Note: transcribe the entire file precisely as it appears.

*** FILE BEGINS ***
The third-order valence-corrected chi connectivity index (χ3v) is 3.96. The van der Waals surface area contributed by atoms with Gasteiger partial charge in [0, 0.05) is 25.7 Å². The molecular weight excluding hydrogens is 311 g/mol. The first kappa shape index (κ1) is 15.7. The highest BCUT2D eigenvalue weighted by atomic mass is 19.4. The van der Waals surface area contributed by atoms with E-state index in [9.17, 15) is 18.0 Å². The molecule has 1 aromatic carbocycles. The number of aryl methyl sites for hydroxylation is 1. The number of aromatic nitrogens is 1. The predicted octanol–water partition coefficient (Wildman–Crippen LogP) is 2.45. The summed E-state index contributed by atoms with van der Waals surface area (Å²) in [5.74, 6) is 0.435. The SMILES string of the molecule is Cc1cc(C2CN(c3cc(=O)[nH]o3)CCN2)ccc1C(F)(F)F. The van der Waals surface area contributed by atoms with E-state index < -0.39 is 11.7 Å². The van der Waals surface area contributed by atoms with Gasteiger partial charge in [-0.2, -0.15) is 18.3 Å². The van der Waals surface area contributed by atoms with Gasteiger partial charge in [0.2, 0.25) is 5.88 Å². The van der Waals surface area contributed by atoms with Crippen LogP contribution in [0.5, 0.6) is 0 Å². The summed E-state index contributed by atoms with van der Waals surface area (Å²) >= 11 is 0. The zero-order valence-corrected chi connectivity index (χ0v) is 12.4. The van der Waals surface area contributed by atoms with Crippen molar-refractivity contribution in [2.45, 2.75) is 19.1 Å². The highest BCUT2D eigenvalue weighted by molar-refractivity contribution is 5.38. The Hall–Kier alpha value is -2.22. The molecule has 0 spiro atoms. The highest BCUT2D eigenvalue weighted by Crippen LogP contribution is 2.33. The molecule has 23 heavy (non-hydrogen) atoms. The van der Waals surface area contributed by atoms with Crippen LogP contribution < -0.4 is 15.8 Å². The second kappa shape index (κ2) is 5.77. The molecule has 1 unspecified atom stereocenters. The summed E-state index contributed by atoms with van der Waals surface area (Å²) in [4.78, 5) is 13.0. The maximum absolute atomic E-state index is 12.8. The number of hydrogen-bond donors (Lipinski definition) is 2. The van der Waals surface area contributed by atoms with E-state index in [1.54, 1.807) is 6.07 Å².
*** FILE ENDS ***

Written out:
The third-order valence-corrected chi connectivity index (χ3v) is 3.96. The van der Waals surface area contributed by atoms with Gasteiger partial charge in [0, 0.05) is 25.7 Å². The molecular weight excluding hydrogens is 311 g/mol. The first kappa shape index (κ1) is 15.7. The highest BCUT2D eigenvalue weighted by atomic mass is 19.4. The van der Waals surface area contributed by atoms with E-state index in [9.17, 15) is 18.0 Å². The molecule has 1 aromatic carbocycles. The number of aryl methyl sites for hydroxylation is 1. The number of aromatic nitrogens is 1. The predicted octanol–water partition coefficient (Wildman–Crippen LogP) is 2.45. The summed E-state index contributed by atoms with van der Waals surface area (Å²) in [5.74, 6) is 0.435. The SMILES string of the molecule is Cc1cc(C2CN(c3cc(=O)[nH]o3)CCN2)ccc1C(F)(F)F. The van der Waals surface area contributed by atoms with E-state index < -0.39 is 11.7 Å². The van der Waals surface area contributed by atoms with Gasteiger partial charge in [-0.2, -0.15) is 18.3 Å². The van der Waals surface area contributed by atoms with Gasteiger partial charge in [0.2, 0.25) is 5.88 Å². The van der Waals surface area contributed by atoms with Crippen LogP contribution in [0.5, 0.6) is 0 Å². The summed E-state index contributed by atoms with van der Waals surface area (Å²) >= 11 is 0. The zero-order valence-corrected chi connectivity index (χ0v) is 12.4. The van der Waals surface area contributed by atoms with Crippen molar-refractivity contribution in [2.45, 2.75) is 19.1 Å². The highest BCUT2D eigenvalue weighted by molar-refractivity contribution is 5.38. The Hall–Kier alpha value is -2.22. The molecule has 0 spiro atoms. The highest BCUT2D eigenvalue weighted by Crippen LogP contribution is 2.33. The molecule has 23 heavy (non-hydrogen) atoms. The van der Waals surface area contributed by atoms with Crippen LogP contribution < -0.4 is 15.8 Å². The second kappa shape index (κ2) is 5.77. The molecule has 1 unspecified atom stereocenters. The summed E-state index contributed by atoms with van der Waals surface area (Å²) in [4.78, 5) is 13.0. The maximum absolute atomic E-state index is 12.8. The number of hydrogen-bond donors (Lipinski definition) is 2. The van der Waals surface area contributed by atoms with E-state index in [1.54, 1.807) is 6.07 Å².